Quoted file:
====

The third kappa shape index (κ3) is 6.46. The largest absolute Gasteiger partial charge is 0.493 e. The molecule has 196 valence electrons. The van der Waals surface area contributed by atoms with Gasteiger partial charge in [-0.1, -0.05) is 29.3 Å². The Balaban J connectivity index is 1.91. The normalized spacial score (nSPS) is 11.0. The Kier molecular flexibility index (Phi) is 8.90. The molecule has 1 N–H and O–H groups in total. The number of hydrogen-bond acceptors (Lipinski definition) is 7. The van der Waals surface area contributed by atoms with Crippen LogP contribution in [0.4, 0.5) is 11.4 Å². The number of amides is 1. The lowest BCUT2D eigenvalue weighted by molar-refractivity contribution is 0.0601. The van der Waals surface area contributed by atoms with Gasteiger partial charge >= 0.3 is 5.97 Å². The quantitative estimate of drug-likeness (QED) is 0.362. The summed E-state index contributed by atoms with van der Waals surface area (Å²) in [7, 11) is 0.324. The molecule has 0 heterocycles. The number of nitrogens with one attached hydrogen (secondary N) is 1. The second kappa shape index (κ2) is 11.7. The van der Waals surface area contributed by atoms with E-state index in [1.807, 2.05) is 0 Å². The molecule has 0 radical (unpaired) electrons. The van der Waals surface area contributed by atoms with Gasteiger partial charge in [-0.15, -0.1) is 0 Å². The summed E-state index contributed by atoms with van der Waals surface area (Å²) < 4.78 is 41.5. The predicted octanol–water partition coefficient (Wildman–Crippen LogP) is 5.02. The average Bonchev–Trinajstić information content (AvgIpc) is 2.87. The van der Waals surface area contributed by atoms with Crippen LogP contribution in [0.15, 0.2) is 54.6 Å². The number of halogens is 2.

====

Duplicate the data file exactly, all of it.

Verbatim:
The third kappa shape index (κ3) is 6.46. The largest absolute Gasteiger partial charge is 0.493 e. The molecule has 196 valence electrons. The van der Waals surface area contributed by atoms with Gasteiger partial charge in [-0.1, -0.05) is 29.3 Å². The Balaban J connectivity index is 1.91. The normalized spacial score (nSPS) is 11.0. The Kier molecular flexibility index (Phi) is 8.90. The molecule has 1 N–H and O–H groups in total. The number of hydrogen-bond acceptors (Lipinski definition) is 7. The van der Waals surface area contributed by atoms with Crippen LogP contribution in [0.4, 0.5) is 11.4 Å². The number of amides is 1. The lowest BCUT2D eigenvalue weighted by molar-refractivity contribution is 0.0601. The van der Waals surface area contributed by atoms with Gasteiger partial charge >= 0.3 is 5.97 Å². The quantitative estimate of drug-likeness (QED) is 0.362. The summed E-state index contributed by atoms with van der Waals surface area (Å²) in [7, 11) is 0.324. The molecule has 0 heterocycles. The number of nitrogens with one attached hydrogen (secondary N) is 1. The second kappa shape index (κ2) is 11.7. The van der Waals surface area contributed by atoms with E-state index in [1.807, 2.05) is 0 Å². The molecule has 0 radical (unpaired) electrons. The van der Waals surface area contributed by atoms with Gasteiger partial charge in [-0.15, -0.1) is 0 Å². The summed E-state index contributed by atoms with van der Waals surface area (Å²) < 4.78 is 41.5. The predicted octanol–water partition coefficient (Wildman–Crippen LogP) is 5.02. The average Bonchev–Trinajstić information content (AvgIpc) is 2.87. The van der Waals surface area contributed by atoms with Crippen LogP contribution in [0.15, 0.2) is 54.6 Å². The number of halogens is 2.